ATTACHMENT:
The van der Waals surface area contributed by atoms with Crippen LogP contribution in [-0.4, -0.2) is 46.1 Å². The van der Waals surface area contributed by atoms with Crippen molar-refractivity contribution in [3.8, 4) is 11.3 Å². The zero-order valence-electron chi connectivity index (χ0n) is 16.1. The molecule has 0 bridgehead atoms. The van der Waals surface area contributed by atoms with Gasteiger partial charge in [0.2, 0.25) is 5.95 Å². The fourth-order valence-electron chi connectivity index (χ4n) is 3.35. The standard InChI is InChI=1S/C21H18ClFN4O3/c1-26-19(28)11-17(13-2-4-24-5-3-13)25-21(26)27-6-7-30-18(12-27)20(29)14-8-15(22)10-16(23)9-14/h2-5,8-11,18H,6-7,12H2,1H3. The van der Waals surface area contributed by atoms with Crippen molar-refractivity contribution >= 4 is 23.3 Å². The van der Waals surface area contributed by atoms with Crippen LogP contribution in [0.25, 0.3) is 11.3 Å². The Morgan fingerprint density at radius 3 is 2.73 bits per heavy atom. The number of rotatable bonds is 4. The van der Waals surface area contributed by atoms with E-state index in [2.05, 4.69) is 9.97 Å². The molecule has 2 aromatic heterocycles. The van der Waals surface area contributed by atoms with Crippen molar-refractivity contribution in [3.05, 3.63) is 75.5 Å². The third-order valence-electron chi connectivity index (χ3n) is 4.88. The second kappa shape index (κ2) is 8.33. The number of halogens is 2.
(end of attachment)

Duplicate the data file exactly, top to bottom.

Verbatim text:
The van der Waals surface area contributed by atoms with Crippen LogP contribution in [-0.4, -0.2) is 46.1 Å². The van der Waals surface area contributed by atoms with Crippen molar-refractivity contribution in [3.8, 4) is 11.3 Å². The zero-order valence-electron chi connectivity index (χ0n) is 16.1. The molecule has 0 bridgehead atoms. The van der Waals surface area contributed by atoms with Gasteiger partial charge in [0.2, 0.25) is 5.95 Å². The fourth-order valence-electron chi connectivity index (χ4n) is 3.35. The standard InChI is InChI=1S/C21H18ClFN4O3/c1-26-19(28)11-17(13-2-4-24-5-3-13)25-21(26)27-6-7-30-18(12-27)20(29)14-8-15(22)10-16(23)9-14/h2-5,8-11,18H,6-7,12H2,1H3. The van der Waals surface area contributed by atoms with Crippen molar-refractivity contribution >= 4 is 23.3 Å². The van der Waals surface area contributed by atoms with Crippen LogP contribution in [0.25, 0.3) is 11.3 Å². The Morgan fingerprint density at radius 3 is 2.73 bits per heavy atom. The number of rotatable bonds is 4. The van der Waals surface area contributed by atoms with E-state index in [2.05, 4.69) is 9.97 Å². The molecule has 2 aromatic heterocycles. The van der Waals surface area contributed by atoms with Crippen molar-refractivity contribution in [3.05, 3.63) is 75.5 Å². The third-order valence-electron chi connectivity index (χ3n) is 4.88. The second kappa shape index (κ2) is 8.33. The number of halogens is 2.